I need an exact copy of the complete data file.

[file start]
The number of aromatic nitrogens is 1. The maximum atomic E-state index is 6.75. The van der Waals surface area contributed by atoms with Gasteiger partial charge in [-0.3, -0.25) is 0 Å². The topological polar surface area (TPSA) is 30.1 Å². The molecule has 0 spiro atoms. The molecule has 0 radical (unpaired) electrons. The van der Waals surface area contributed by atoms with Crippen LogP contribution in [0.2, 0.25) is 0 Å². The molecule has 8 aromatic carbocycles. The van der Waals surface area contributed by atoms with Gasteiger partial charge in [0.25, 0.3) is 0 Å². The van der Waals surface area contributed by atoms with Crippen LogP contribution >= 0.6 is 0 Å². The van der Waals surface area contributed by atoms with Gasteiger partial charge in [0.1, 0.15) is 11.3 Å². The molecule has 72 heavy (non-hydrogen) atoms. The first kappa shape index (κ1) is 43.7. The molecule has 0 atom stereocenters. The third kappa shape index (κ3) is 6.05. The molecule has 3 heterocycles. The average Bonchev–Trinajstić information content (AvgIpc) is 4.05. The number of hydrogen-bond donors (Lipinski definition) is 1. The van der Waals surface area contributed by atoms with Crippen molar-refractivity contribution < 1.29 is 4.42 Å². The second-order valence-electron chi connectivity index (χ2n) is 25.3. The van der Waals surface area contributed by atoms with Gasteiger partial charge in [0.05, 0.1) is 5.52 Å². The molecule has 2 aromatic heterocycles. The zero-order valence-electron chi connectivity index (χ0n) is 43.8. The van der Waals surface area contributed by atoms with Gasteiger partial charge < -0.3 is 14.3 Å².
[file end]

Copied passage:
The number of aromatic nitrogens is 1. The maximum atomic E-state index is 6.75. The van der Waals surface area contributed by atoms with Gasteiger partial charge in [-0.3, -0.25) is 0 Å². The topological polar surface area (TPSA) is 30.1 Å². The molecule has 0 spiro atoms. The molecule has 0 radical (unpaired) electrons. The van der Waals surface area contributed by atoms with Crippen LogP contribution in [0.2, 0.25) is 0 Å². The molecule has 8 aromatic carbocycles. The van der Waals surface area contributed by atoms with Gasteiger partial charge in [0.25, 0.3) is 0 Å². The van der Waals surface area contributed by atoms with Crippen LogP contribution >= 0.6 is 0 Å². The van der Waals surface area contributed by atoms with Gasteiger partial charge in [0.1, 0.15) is 11.3 Å². The molecule has 72 heavy (non-hydrogen) atoms. The first kappa shape index (κ1) is 43.7. The molecule has 0 atom stereocenters. The third kappa shape index (κ3) is 6.05. The molecule has 3 heterocycles. The average Bonchev–Trinajstić information content (AvgIpc) is 4.05. The number of hydrogen-bond donors (Lipinski definition) is 1. The van der Waals surface area contributed by atoms with Crippen molar-refractivity contribution < 1.29 is 4.42 Å². The second-order valence-electron chi connectivity index (χ2n) is 25.3. The van der Waals surface area contributed by atoms with Gasteiger partial charge in [0.05, 0.1) is 5.52 Å². The molecule has 2 aromatic heterocycles. The zero-order valence-electron chi connectivity index (χ0n) is 43.8. The van der Waals surface area contributed by atoms with Gasteiger partial charge < -0.3 is 14.3 Å².